Imagine a world without Russian classics– a world where the works of Tolstoy, Dostoevsky and Chekhov are unknown? If it wasn’t for a woman named Constance Garnett, this kind of world may have existed.
Constance Garnett was a coroner’s daughter. Her background is far from academic. She worked as a governess and a librarian. Her husband was an aristocratic man who worked as a publisher’s reader (a person paid by a publisher or book club to read manuscripts from the slush pile). Garnett did not know Russian. She was inspired to learn the language by a renegade Russians who had escaped Siberia.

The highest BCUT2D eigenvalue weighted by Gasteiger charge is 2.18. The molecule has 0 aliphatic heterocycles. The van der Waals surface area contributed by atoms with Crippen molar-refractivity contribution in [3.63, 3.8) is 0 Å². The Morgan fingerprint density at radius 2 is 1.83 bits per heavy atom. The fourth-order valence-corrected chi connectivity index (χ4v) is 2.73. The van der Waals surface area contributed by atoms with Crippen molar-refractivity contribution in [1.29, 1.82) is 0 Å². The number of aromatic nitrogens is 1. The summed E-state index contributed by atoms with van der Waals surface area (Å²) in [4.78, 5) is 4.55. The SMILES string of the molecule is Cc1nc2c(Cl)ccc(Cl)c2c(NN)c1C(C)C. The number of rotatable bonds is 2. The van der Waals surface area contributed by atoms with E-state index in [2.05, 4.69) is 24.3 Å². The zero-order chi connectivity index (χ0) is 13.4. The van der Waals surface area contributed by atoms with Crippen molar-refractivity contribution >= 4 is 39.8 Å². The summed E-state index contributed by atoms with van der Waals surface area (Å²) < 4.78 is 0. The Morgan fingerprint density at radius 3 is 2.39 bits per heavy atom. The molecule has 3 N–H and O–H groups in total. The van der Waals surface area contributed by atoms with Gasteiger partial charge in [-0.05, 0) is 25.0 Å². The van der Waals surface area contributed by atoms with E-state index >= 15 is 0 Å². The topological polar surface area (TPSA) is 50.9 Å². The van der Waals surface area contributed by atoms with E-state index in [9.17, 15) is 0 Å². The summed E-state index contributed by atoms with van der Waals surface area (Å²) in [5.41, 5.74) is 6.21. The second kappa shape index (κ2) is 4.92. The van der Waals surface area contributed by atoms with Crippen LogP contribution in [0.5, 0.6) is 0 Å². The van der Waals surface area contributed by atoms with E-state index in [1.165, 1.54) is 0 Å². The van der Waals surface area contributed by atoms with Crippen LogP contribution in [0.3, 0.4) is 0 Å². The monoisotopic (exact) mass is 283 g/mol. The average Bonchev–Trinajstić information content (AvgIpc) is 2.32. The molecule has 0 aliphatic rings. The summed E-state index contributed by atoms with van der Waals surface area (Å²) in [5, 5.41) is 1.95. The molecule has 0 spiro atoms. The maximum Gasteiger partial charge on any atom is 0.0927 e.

‘Once laid up with pregnancy complications, Garnett undertook the mammoth task of learning the notoriously complex Slavic language. One of her first translations was “The Kingdom of God is Within You,” a religious and philosophical tract by Leo Tolstoy. She went on to translate over 70 volumes of Russian literature, including almost everything Tolstoy ever wrote, Chekhov, all of Dostoevsky, and her favorite, Turgenev, among others. In 1894, Garnett took a three-month trip to Russia, and even visited Tolstoy at his estate, Yasnaya Polyana.’
What made Garnett a highly acclaimed translator? In spite of her commitment to familial duties, she worked relentlessly braving health issues and translating one book after another, without respite.
Garnett has been criticized for her speedy translations and for having robbed the translations of the beauty of the original. Yet her achievements are a service to book lovers world over.
Read Nina Renata Aron’s story about how this unassuming British woman unlocked ‘Crime and Punishment’ and many other Russian masterpieces.